Critical Golf Accessory: Pocket Handkerchief

There are several New Yorker writers and at least one award-winning novelist in this group. Lido Golf Club, Lido Beach, New York, September 21, 2012.

On Friday, at Lido Golf Club, three members of my foursome had an odd thing in common: we were carrying little packs of Kleenex, in response to a tenacious cold that’s been burning its way through the Northeast. Kleenex isn’t an ideal golf accessory, because it goes airborne in a breeze and doesn’t hold up to rain or even dew. On Saturday, back at home, I remembered to carry a handkerchief. As a result, I never did what I have often done when my nose was running on a golf course: find the least disgusting square inch of my golf towel and blow my nose into it.

Handkerchiefs have fallen out of use in the general population, but they’re good for golfers, especially in high winds, or during cold or allergy season. I paid fourteen dollars for a thirteen-pack of Van Heusen cotton handkerchiefs—just right for a week-long golf trip to Scotland or Ireland. If I had any sense, I’d keep at least one clean handkerchief in my golf bag all the time.

Incidentally, Kleenex facial tissues were introduced in 1924 as a “sanitary cold cream remover,” but sales remained modest until six years later, when Kimberly-Clark re-positioned them as disposable handkerchiefs. Times change.  In 2003, one of my nieces, who was eleven, saw her grandfather using a handkerchief and asked, with astonishment, “Is that a cloth Kleenex?” I had handkerchiefs when I was a kid—some with monograms—but I would bet that neither of my children, who are in their twenties, has ever used one.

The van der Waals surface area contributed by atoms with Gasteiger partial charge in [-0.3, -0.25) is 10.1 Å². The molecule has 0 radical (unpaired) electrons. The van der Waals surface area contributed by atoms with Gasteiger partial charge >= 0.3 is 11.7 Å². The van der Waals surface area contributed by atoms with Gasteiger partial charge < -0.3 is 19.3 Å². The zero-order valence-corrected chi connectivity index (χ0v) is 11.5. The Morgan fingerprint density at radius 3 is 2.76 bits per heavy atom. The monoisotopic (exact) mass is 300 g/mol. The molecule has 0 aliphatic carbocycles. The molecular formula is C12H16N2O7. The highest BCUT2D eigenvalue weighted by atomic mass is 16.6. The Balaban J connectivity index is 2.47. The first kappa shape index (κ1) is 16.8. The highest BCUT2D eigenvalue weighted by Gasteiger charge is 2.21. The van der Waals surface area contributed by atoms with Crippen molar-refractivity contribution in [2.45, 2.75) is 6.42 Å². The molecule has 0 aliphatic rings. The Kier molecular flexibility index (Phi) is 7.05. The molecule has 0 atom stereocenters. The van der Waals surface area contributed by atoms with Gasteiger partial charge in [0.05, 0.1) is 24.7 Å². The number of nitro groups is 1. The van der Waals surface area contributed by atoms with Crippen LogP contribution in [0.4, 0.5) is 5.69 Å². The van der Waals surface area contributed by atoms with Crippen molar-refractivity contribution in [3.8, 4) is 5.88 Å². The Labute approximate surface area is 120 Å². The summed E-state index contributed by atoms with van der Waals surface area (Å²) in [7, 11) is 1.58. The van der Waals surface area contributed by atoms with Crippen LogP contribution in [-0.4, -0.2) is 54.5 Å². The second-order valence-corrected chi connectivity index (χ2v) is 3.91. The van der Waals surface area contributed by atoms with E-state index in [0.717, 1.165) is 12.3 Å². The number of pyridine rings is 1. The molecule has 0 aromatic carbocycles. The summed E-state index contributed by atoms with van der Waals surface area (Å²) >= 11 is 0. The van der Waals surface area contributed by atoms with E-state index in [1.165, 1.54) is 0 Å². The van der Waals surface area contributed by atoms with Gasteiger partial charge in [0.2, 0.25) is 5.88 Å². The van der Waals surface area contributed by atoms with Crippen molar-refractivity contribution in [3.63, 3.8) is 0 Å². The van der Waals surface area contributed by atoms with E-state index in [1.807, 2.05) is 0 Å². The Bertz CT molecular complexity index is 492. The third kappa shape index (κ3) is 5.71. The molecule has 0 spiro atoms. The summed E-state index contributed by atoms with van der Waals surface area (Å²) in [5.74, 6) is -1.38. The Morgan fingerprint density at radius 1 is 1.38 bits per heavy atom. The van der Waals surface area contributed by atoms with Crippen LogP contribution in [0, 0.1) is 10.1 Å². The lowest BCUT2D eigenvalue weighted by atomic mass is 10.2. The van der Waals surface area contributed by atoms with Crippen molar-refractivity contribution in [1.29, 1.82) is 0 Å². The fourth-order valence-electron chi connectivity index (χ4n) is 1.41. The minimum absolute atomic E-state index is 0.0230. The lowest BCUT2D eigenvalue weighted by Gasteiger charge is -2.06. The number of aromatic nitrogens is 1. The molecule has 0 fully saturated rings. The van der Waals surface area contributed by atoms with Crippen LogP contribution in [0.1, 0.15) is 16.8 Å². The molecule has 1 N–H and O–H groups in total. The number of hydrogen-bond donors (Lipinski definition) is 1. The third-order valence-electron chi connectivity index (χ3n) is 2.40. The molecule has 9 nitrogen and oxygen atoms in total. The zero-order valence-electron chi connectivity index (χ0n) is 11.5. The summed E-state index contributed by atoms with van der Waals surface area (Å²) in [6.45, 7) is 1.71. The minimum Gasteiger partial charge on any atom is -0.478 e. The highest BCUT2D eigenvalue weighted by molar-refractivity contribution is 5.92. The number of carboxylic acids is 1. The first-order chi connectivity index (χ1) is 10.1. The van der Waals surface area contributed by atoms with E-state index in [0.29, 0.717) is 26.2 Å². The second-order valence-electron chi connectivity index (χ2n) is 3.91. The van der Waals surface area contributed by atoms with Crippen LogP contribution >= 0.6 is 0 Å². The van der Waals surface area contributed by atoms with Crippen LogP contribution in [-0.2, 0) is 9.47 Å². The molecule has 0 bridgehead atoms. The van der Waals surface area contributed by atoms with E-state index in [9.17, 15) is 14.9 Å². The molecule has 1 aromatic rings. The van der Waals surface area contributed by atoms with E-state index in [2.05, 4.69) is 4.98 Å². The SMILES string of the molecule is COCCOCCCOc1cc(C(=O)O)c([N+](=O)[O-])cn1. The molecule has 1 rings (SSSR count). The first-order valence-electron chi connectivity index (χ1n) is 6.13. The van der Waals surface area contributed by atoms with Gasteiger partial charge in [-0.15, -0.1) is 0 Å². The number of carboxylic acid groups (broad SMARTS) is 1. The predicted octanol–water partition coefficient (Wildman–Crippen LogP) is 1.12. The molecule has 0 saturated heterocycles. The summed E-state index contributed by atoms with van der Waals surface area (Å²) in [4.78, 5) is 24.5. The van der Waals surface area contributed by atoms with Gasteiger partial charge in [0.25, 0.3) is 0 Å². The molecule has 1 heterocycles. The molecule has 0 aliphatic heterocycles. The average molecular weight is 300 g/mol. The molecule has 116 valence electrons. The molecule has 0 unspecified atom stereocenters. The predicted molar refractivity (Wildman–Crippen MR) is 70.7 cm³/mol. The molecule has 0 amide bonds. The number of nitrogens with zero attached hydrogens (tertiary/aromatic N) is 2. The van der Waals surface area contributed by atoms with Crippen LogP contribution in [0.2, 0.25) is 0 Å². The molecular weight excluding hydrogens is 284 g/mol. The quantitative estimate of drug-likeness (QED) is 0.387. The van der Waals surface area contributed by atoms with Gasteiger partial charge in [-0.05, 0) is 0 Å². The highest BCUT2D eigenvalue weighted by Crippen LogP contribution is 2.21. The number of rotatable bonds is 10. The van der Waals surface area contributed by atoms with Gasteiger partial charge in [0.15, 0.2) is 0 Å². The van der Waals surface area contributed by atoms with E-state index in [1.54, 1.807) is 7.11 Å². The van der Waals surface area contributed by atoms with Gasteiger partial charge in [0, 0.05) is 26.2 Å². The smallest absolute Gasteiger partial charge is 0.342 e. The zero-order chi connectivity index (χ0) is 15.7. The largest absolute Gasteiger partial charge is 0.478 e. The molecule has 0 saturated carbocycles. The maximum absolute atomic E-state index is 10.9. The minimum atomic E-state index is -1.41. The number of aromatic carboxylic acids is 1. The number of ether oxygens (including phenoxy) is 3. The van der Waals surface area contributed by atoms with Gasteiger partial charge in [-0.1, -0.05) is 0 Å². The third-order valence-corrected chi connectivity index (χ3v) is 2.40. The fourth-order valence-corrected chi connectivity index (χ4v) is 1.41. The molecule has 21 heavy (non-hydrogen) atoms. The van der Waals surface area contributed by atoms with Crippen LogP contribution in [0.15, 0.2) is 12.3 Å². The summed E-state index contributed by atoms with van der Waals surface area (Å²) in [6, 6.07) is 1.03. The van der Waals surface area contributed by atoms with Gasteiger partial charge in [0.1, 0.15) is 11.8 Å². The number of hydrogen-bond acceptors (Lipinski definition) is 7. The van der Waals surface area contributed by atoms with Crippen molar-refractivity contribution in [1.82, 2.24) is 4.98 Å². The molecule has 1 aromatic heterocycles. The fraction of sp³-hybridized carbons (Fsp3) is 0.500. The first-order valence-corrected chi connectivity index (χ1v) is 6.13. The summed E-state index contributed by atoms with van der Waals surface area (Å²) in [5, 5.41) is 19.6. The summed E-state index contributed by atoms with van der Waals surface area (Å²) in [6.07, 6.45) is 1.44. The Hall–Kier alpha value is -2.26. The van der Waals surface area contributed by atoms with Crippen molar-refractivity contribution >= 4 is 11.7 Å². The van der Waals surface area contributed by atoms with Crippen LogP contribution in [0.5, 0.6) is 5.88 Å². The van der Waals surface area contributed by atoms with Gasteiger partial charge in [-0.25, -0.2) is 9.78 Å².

Daniel Wexler, in his terrific book The Missing Links, devotes a chapter to the original Lido, which was designed by Charles Blair Macdonald and Seth Raynor. Bernard Darwin called it “the finest course in the world,” and Claude Harmon called it “the greatest golf course ever.” Part of the current course—which was designed by Robert Trent Jones in 1965—occupies part of the original property, but suburban tract houses cover much of the old layout, and Jones’s course is nothing special. Anyone interested in golf history should own a copy of The Missing Links—and not only because Wexler was a college roommate of my brother’s.

The modern Lido, with smoke stacks and a landfill on the far shore. JFK International Airport is about nine miles to the left.

3 thoughts on “Critical Golf Accessory: Pocket Handkerchief

  1. Good item.

    If it gets super wet during a round you can wrap your handkerchief around the grip of the club and hold it easily. Got that tip from a Walker Cupper, the old one with the bristle mustache who played forever.

    • A handkerchief works so well on the golf course that I’m leaning toward carrying one all the time. One advantage over Kleenex: it won’t turn to fluff when I forget to take it out of my pocket before washing my pants. The only real downside is the oldness thing.

  2. Indeed! I have yet to find a rain glove that works as well as a handkerchief. There used to be cotton gloves available as rain gloves with Bob Toski’s name on them, but I have not seen them for at least 10 years. I keep a handke or two in my bag knowing when it rains, I’ll need them.

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